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… is easily high on the list of "to die for" movies. The film was released in 1991 when Demi Moore was 29 years old. She is now 50 years old or very close. She carries the movie along with Jeff Daniels and they are backed up by some phenomenal supporting people. I watched the movie three times yesterday and today, before my rental rental period was up. I was hoping to sate myself in it, so I won’t have to spend money buying it. (Hey, I’m a depression brat…we’re cheap.)

… Demi Moore has become one of my favorite performers. She is able to do almost anything on screen, and some of her adult roles have generated hate and criticism among the "born again" clan who only a few years ago were sitting smugly in front of their TV sets, discussing how evil, sinful and lecherous the movie industry was. About this time in her career, Demi began to earn over ten million dollars per movie. She was the first female to make that breakthrough. I doubt if she gives a ratzazz what the bible thumpers say.

… in the role of Marina Lempke, the butcher’s wife, Demi plays the part of a rural North Carolina girl, raised in the lighthouse keeper’s cottage on North Carolina’s Baldhead Island shore. The visuals in both North Carolina and New York are fantastic, and the photography (cinematography) is brilliant.

… Demi has acquired such a pure southern accent, I could close my eyes and visualize my mother and my aunts from central Texas talking. She even moves like a country girl with great natural grace, but a very unsophisticated erect, arched body posture, that is the mark of southern rural female self-confidence. I was trying to remember that North Carolina has that added "there’s a moose in the hoose, get it oote syndrome along with regular southern American English, but maybe not. In any case it’s not a part of Marina’s accent. As of this movie, I’ve put Demi Moore into the category of Tom Hanks and Meryl Streep as performers to look for to be guaranteed you won’t be disappointed. She is a joy to watch.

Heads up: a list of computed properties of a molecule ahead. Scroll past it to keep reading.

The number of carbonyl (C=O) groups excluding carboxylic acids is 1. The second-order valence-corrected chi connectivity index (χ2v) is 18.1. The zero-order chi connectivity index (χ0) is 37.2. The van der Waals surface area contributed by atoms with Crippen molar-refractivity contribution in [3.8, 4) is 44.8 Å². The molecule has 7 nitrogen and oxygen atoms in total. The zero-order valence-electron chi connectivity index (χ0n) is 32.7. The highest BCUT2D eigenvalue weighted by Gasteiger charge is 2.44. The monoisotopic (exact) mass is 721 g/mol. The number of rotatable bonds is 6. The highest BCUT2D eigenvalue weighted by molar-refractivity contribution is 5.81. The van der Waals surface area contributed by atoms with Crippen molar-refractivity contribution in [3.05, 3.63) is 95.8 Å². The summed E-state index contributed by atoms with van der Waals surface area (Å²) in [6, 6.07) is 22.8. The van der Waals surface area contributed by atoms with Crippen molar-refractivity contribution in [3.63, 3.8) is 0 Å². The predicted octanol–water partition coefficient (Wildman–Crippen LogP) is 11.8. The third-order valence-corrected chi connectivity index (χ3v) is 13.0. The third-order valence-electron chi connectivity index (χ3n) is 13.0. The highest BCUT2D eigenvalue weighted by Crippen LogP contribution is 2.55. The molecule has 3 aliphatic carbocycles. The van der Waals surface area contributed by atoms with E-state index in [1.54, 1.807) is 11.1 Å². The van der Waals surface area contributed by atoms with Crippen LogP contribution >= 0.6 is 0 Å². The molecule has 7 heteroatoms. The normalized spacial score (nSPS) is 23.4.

… Jeff Daniels is the mast of the genre of humor that John Ritter did so well with, but I think Jeff is a less limited performer. He has that one secret element that shoots so many performers down … he had believability. His anger scenes in this film are a joy to watch.

… George Dzondza, as the butcher, is adequate and believable. He doesn’t really blossom until he hears Stella sing the blues in his favorite bar and that introduces the third most important person to the review.

…. Stella Keefover is played by Mary Steenburgen, who does a scrumptious job as a meek and milk church music director and even does her on singing in the bar when she decides, at Marina’s suggestion, to become a blues singer. She is actually an authentic blues singer. The right side of your brain almost dances with the words as she reluctantly lets them slip over the edge of her lips and fall gently into the microphone.

… I have no complaints with any of the cast. I’m in awe of the screenwriters and all in all, this is one helluva story, beautifully told..


* Luis Avalos as Luis
* Margaret Colin as Robyn Graves
* Jeff Daniels as Dr. Alex Tremor
* George Dzundza as Leo Lemke
* Helen Hanft as Molly
* Elizabeth Lawrence as Grammy D’Arbo
* Miriam Margolyes as Gina
* Frances McDormand as Grace
* Demi Moore as Marina Lemke
* Max Perlich as Eugene
* Diane Salinger as Trendoid
* Mary Steenburgen as Stella Keefover

Here’s Wikipedia on the film …

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